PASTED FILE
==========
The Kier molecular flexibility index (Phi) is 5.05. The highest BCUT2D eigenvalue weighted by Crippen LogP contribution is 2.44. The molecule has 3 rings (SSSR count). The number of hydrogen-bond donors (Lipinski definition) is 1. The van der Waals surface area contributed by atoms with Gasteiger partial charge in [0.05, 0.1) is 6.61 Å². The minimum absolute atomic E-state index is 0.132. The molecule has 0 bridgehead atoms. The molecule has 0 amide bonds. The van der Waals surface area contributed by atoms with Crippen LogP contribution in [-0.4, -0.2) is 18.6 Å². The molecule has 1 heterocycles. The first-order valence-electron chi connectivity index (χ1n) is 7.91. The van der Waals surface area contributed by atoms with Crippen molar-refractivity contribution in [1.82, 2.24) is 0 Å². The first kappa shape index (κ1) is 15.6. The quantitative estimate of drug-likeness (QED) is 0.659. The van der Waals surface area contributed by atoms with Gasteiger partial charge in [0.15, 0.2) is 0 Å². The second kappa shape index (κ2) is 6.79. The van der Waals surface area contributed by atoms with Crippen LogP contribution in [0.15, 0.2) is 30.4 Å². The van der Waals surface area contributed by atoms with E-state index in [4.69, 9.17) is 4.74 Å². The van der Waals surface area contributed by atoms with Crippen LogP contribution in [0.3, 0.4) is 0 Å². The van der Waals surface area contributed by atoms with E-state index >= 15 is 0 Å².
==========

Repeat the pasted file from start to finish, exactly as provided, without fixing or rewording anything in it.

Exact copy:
The Kier molecular flexibility index (Phi) is 5.05. The highest BCUT2D eigenvalue weighted by Crippen LogP contribution is 2.44. The molecule has 3 rings (SSSR count). The number of hydrogen-bond donors (Lipinski definition) is 1. The van der Waals surface area contributed by atoms with Gasteiger partial charge in [0.05, 0.1) is 6.61 Å². The minimum absolute atomic E-state index is 0.132. The molecule has 0 bridgehead atoms. The molecule has 0 amide bonds. The van der Waals surface area contributed by atoms with Crippen LogP contribution in [-0.4, -0.2) is 18.6 Å². The molecule has 1 heterocycles. The first-order valence-electron chi connectivity index (χ1n) is 7.91. The van der Waals surface area contributed by atoms with Crippen molar-refractivity contribution in [1.82, 2.24) is 0 Å². The first kappa shape index (κ1) is 15.6. The quantitative estimate of drug-likeness (QED) is 0.659. The van der Waals surface area contributed by atoms with Gasteiger partial charge in [0.15, 0.2) is 0 Å². The second kappa shape index (κ2) is 6.79. The van der Waals surface area contributed by atoms with Crippen LogP contribution in [0.15, 0.2) is 30.4 Å². The van der Waals surface area contributed by atoms with E-state index in [4.69, 9.17) is 4.74 Å². The van der Waals surface area contributed by atoms with Crippen LogP contribution in [0.3, 0.4) is 0 Å². The van der Waals surface area contributed by atoms with E-state index >= 15 is 0 Å².